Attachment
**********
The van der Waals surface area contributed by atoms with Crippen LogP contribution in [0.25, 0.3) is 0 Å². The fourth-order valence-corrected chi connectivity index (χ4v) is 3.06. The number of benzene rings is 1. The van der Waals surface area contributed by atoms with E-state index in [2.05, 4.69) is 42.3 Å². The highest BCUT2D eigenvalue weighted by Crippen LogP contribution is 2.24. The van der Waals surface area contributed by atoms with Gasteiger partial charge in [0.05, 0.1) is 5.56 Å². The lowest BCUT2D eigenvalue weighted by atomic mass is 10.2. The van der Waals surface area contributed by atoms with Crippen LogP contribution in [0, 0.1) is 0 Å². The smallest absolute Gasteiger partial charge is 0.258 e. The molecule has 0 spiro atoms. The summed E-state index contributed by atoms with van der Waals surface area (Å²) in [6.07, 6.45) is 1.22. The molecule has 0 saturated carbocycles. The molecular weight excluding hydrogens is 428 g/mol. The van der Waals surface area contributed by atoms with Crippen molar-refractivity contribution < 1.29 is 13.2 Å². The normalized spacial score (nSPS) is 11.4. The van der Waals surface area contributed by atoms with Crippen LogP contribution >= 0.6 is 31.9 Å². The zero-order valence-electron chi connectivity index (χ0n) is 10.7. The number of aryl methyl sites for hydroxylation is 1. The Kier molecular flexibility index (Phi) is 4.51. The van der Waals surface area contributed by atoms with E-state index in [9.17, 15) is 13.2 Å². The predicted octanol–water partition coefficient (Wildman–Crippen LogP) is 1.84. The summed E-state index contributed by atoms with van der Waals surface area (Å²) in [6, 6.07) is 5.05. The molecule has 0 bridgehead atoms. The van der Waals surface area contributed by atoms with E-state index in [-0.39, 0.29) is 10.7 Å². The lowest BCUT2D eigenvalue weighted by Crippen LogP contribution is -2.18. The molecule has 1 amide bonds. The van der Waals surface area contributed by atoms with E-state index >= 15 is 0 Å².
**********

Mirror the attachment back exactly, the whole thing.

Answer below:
The van der Waals surface area contributed by atoms with Crippen LogP contribution in [0.25, 0.3) is 0 Å². The fourth-order valence-corrected chi connectivity index (χ4v) is 3.06. The number of benzene rings is 1. The van der Waals surface area contributed by atoms with E-state index in [2.05, 4.69) is 42.3 Å². The highest BCUT2D eigenvalue weighted by Crippen LogP contribution is 2.24. The van der Waals surface area contributed by atoms with Gasteiger partial charge in [0.05, 0.1) is 5.56 Å². The lowest BCUT2D eigenvalue weighted by atomic mass is 10.2. The van der Waals surface area contributed by atoms with Crippen LogP contribution in [0, 0.1) is 0 Å². The smallest absolute Gasteiger partial charge is 0.258 e. The molecule has 0 spiro atoms. The summed E-state index contributed by atoms with van der Waals surface area (Å²) in [6.07, 6.45) is 1.22. The molecule has 0 saturated carbocycles. The molecular weight excluding hydrogens is 428 g/mol. The van der Waals surface area contributed by atoms with Crippen molar-refractivity contribution < 1.29 is 13.2 Å². The normalized spacial score (nSPS) is 11.4. The van der Waals surface area contributed by atoms with Crippen LogP contribution >= 0.6 is 31.9 Å². The zero-order valence-electron chi connectivity index (χ0n) is 10.7. The number of aryl methyl sites for hydroxylation is 1. The Kier molecular flexibility index (Phi) is 4.51. The van der Waals surface area contributed by atoms with E-state index in [9.17, 15) is 13.2 Å². The predicted octanol–water partition coefficient (Wildman–Crippen LogP) is 1.84. The summed E-state index contributed by atoms with van der Waals surface area (Å²) in [6, 6.07) is 5.05. The molecule has 0 bridgehead atoms. The van der Waals surface area contributed by atoms with E-state index in [-0.39, 0.29) is 10.7 Å². The lowest BCUT2D eigenvalue weighted by Crippen LogP contribution is -2.18. The molecule has 1 amide bonds. The van der Waals surface area contributed by atoms with E-state index >= 15 is 0 Å².